Charlie Keith's playbill for his season in Douglas on the Isle of Man implies that the whole circus was performed by Keith himself since he is the only person named on the bill. This shows his canny business sense. As he did not keep the same company for the entire season, he produced a general playbill, saving himself reprinting costs. Keith spent his money instead on erecting the first permanent circus building on the Isle of Man, which was 'brilliantly illuminated' by gaslight. He advertised 'entertainment of a superior class', which included riders, gymnasts, acrobats, horses, dogs and monkeys as well as a band and Keith's own performances as one of the clowns. Keith also produced 'spectacles' including Cinderella and the Little Glass Slipper in which 100 local children aged four to ten took part.
Charlie Keith's Circus rules and regulations
These rules and regulations show that Charlie Keith's Circus was run with great discipline. Performers were fined half of one night's salary if they were not in their places ready to perform at their allotted time and the next performer on the programme had to be ready to go on in case of mishaps – the audience should not be kept waiting. Rule no.4 shows that there were strict fines for drunkenness during working hours. The sternest warning accompanies the rule on smoking (no. 6). Fire was always the greatest risk to the circus, because of the danger to the animals and the artistes, and also to the circus building itself. Keith's Circus had been razed to the ground by a fire, and he nearly went bankrupt. Anyone found smoking in the circus or in the dressing rooms of Keith's Circus was fined.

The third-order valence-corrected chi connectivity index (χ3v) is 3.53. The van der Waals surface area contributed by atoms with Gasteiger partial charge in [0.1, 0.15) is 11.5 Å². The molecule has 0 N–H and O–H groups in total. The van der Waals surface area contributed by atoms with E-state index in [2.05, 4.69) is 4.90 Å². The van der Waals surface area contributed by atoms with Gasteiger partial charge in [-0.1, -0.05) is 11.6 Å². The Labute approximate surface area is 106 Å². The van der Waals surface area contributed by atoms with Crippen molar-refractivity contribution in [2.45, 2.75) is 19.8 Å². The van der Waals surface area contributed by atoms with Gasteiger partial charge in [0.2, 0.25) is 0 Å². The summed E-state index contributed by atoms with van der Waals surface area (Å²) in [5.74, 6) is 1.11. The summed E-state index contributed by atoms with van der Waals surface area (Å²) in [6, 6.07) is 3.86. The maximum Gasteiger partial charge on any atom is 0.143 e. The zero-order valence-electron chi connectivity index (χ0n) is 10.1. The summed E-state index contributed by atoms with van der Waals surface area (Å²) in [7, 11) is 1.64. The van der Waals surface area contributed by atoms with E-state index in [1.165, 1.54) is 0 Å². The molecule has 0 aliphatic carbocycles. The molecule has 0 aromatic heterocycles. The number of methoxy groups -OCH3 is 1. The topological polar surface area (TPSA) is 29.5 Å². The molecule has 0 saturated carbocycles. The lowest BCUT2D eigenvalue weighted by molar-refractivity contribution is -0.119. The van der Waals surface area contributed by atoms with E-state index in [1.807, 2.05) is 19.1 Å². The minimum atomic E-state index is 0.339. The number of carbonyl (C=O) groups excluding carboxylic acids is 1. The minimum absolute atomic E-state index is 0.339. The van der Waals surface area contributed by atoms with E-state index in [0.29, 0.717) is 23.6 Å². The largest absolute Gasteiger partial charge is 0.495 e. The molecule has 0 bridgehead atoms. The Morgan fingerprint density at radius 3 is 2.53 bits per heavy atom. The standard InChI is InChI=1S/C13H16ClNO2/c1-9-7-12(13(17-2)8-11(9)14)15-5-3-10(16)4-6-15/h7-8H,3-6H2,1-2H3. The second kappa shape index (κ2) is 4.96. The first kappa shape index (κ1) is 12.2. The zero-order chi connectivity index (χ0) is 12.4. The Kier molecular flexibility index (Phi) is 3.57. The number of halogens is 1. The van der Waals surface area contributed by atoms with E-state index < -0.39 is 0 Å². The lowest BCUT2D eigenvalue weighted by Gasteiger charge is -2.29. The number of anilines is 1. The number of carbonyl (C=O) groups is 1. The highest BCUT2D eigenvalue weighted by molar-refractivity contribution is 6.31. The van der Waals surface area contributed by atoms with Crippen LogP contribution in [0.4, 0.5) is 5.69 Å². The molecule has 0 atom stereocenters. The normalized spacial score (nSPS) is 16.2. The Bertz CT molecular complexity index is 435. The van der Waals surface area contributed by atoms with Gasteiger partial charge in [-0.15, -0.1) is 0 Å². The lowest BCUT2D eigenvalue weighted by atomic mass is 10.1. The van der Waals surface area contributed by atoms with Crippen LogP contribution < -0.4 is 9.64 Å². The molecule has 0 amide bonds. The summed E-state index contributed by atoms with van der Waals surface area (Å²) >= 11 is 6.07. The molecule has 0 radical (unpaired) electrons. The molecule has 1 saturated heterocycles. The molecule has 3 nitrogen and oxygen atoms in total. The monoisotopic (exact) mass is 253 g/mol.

Portable circus patent
Charlie Keith patented the idea of a 'new travelling building for a circus' in 1882. He disliked working in conventional touring tents which inevitably leaked and were uncomfortable for performers and audience, so instead had built substantial but temporary wooden structures wherever he went. Having established the patent in February, Keith began work on the design, and spent approximately £2,000 on the project, a huge amount for his day. By April he had opened for business in Huddersfield, in what The Manchester Guardian newspaper described as 'The Greatest Novelty of the Present Age'. The circus consisted of a ring of ten 'monster' carriages with cushioned seating, and a canvas covering above the ring and seating, held up by a central pole. The carriages were beautifully painted inside, with doors at either end so that one could walk around the whole ring without stepping outside. The circus was fitted with gas lighting and could hold an audience of about 1,500.
Charlie Keith's Travelling Circus
Charlie Keith and his new business partner, Palmyra, erected this temporary circus building on Midsummer Common, Cambridge. The posters around the entrance advertise a 'ten week season' from Bank Holiday Monday, 4 August 1890, with tickets costing a shilling for the pit and two for a box.
This ticket was probably issued in 1894 in Nelson or in 1895 in Blackburn, as these were the only two places when admission was fourpence. This 'Scholar's ticket' was one of Charlie Keith's attempts to offer lower admission prices to children. In later years children were offered half priced tickets to the Pit and Promenade at Keith's Circus. At the Day Performances on Thursdays and Saturdays, tickets to all parts of the circus were sold at half price to children. Wealthy patrons could buy a season ticket, which would admit them to all parts of the circus at every performance, while there was a range of prices for Boxes, Pit or Promenade. There were no seat numbers in the circus. Once you had bought a ticket for your chosen part of the circus you simply went in and found a seat.